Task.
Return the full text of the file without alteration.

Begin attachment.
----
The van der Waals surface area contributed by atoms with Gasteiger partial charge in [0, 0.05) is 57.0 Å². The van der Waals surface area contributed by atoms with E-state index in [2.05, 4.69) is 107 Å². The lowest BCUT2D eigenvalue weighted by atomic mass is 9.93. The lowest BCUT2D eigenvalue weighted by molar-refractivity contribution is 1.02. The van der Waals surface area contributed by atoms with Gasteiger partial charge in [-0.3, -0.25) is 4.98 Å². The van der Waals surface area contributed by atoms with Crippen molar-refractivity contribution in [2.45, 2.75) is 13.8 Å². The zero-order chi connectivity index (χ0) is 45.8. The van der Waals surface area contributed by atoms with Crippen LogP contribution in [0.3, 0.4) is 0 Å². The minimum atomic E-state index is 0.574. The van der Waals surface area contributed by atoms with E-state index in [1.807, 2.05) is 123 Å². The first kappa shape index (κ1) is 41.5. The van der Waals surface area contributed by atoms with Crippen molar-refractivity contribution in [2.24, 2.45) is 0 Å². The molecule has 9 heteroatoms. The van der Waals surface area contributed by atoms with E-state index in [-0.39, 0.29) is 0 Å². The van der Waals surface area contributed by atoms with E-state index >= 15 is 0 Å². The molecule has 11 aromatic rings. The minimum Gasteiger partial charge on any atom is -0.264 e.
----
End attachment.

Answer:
The van der Waals surface area contributed by atoms with Gasteiger partial charge in [0, 0.05) is 57.0 Å². The van der Waals surface area contributed by atoms with E-state index in [2.05, 4.69) is 107 Å². The lowest BCUT2D eigenvalue weighted by atomic mass is 9.93. The lowest BCUT2D eigenvalue weighted by molar-refractivity contribution is 1.02. The van der Waals surface area contributed by atoms with Gasteiger partial charge in [-0.3, -0.25) is 4.98 Å². The van der Waals surface area contributed by atoms with Crippen molar-refractivity contribution in [2.45, 2.75) is 13.8 Å². The zero-order chi connectivity index (χ0) is 45.8. The van der Waals surface area contributed by atoms with Crippen LogP contribution in [0.3, 0.4) is 0 Å². The minimum atomic E-state index is 0.574. The van der Waals surface area contributed by atoms with E-state index in [1.807, 2.05) is 123 Å². The first kappa shape index (κ1) is 41.5. The van der Waals surface area contributed by atoms with Crippen molar-refractivity contribution in [2.24, 2.45) is 0 Å². The molecule has 9 heteroatoms. The van der Waals surface area contributed by atoms with E-state index in [-0.39, 0.29) is 0 Å². The van der Waals surface area contributed by atoms with E-state index >= 15 is 0 Å². The molecule has 11 aromatic rings. The minimum Gasteiger partial charge on any atom is -0.264 e.